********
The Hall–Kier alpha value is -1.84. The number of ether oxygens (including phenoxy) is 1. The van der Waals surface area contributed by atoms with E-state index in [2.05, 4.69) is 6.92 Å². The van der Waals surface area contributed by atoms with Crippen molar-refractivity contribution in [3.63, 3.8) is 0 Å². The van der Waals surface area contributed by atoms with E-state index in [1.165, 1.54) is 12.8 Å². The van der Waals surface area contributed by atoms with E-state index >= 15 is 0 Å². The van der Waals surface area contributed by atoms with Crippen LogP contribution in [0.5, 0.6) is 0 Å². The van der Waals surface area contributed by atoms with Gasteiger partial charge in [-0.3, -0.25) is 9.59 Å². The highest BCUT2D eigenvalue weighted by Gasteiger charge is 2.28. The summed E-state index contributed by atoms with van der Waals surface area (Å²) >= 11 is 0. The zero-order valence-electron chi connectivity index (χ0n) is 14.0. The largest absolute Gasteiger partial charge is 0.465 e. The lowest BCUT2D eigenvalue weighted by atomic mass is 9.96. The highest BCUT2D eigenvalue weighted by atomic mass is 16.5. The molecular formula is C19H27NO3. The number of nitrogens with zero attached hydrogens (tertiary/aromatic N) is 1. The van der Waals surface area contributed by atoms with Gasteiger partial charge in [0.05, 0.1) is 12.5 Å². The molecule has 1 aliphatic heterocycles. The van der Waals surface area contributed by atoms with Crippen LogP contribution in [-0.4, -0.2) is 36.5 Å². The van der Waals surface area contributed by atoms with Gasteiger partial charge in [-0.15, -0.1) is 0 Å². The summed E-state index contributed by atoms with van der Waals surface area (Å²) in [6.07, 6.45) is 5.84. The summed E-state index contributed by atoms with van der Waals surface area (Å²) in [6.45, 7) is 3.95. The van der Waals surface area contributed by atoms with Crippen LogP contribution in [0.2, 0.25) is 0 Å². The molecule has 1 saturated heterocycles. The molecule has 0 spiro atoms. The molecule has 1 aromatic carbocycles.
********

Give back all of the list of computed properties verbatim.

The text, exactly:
The Hall–Kier alpha value is -1.84. The number of ether oxygens (including phenoxy) is 1. The van der Waals surface area contributed by atoms with E-state index in [2.05, 4.69) is 6.92 Å². The van der Waals surface area contributed by atoms with Crippen molar-refractivity contribution in [3.63, 3.8) is 0 Å². The van der Waals surface area contributed by atoms with E-state index in [1.165, 1.54) is 12.8 Å². The van der Waals surface area contributed by atoms with E-state index >= 15 is 0 Å². The van der Waals surface area contributed by atoms with Crippen LogP contribution in [0.5, 0.6) is 0 Å². The van der Waals surface area contributed by atoms with Gasteiger partial charge in [-0.3, -0.25) is 9.59 Å². The highest BCUT2D eigenvalue weighted by Gasteiger charge is 2.28. The summed E-state index contributed by atoms with van der Waals surface area (Å²) >= 11 is 0. The zero-order valence-electron chi connectivity index (χ0n) is 14.0. The largest absolute Gasteiger partial charge is 0.465 e. The lowest BCUT2D eigenvalue weighted by atomic mass is 9.96. The highest BCUT2D eigenvalue weighted by atomic mass is 16.5. The molecular formula is C19H27NO3. The number of nitrogens with zero attached hydrogens (tertiary/aromatic N) is 1. The van der Waals surface area contributed by atoms with Gasteiger partial charge in [0.05, 0.1) is 12.5 Å². The molecule has 1 aliphatic heterocycles. The van der Waals surface area contributed by atoms with Crippen LogP contribution in [-0.4, -0.2) is 36.5 Å². The van der Waals surface area contributed by atoms with Gasteiger partial charge in [-0.15, -0.1) is 0 Å². The summed E-state index contributed by atoms with van der Waals surface area (Å²) in [6.07, 6.45) is 5.84. The summed E-state index contributed by atoms with van der Waals surface area (Å²) in [6.45, 7) is 3.95. The van der Waals surface area contributed by atoms with Crippen LogP contribution in [0.2, 0.25) is 0 Å². The molecule has 1 saturated heterocycles. The molecule has 0 spiro atoms. The molecule has 1 aromatic carbocycles.